Stability: Even the best emulators on PC and Mac will occasionally crash. This isn’t to say Android emulators aren’t worth playing. Even Steam is known for taking the occasional spill. Crashes should be few and far between. Ideally, the emulator will also save your spot in a game so you don’t lose progress if an emulator decides to crap out on you.

Control: Many emulators on Android will provide on-screen touch buttons to play games. This control style may work with some styles of games, but can be absolutely hellish with others. The best Android emulators play well with controllers that connect to your device via Bluetooth, or better yet, through a device’s USB-C port.

Best Android Emulators: Reviews and Recommendations

Best Overall: RetroArch for Android

Jaime Carrillo/Futurism

Why it Made The Cut: RetroArch doesn’t simply emulate one system, it emulates all of them.

Specs: 

Released: January 14, 2014
OS Compatibility: Android 5.0 and up
Latest Version: 1.9.12
Price: Free
Google Play Store Rating: 4.0/5

Pros:

— All-in-one emulation destination
— Cross-platform play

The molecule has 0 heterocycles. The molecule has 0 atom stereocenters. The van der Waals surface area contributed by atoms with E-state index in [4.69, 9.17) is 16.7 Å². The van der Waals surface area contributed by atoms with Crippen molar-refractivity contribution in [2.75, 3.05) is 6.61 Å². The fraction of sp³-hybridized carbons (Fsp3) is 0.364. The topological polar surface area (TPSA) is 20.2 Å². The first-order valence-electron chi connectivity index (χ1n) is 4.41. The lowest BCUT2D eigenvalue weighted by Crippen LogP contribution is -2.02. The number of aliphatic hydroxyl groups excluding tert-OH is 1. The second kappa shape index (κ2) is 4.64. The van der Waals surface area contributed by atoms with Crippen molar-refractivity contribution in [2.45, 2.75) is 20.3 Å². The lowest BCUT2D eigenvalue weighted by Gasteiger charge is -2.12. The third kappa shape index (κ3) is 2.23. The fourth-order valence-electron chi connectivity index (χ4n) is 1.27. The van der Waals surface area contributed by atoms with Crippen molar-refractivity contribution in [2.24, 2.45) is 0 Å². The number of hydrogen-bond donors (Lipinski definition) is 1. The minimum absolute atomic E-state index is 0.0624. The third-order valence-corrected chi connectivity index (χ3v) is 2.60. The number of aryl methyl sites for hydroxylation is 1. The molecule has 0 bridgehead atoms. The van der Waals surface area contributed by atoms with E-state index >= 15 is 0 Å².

— No ads, no admission price

Cons:

— Cluttered UI

Why emulate one system when you can emulate them all? RetroArch is a fantastic PC app, and much of the stability and reliability can also be found in its Android iteration. 

For the uninitiated, RetroArch consolidates countless emulators across popular systems in one place via cores that you can download via the app itself. This is both one of RetroArch’s strengths as well as one of its weaknesses, considering how many different emulators there are out there. RetroArch compiles them all, from the perfect to the lackluster. Navigating the UI with all this extra clutter isn’t great, but luckily, you won’t be doing much navigating after setting up an emulator for a system for the first time. RetroArch remembers your preferences and settings, even after you exit the app. Not only does RetroArch consolidate all your emulators in one place, but it even has some surprises like cross-platform play. Play with other RetroArch users via WiFi and enjoy some of the same multiplayer experiences from the good old days. All this stability comes free, without an ad in sight.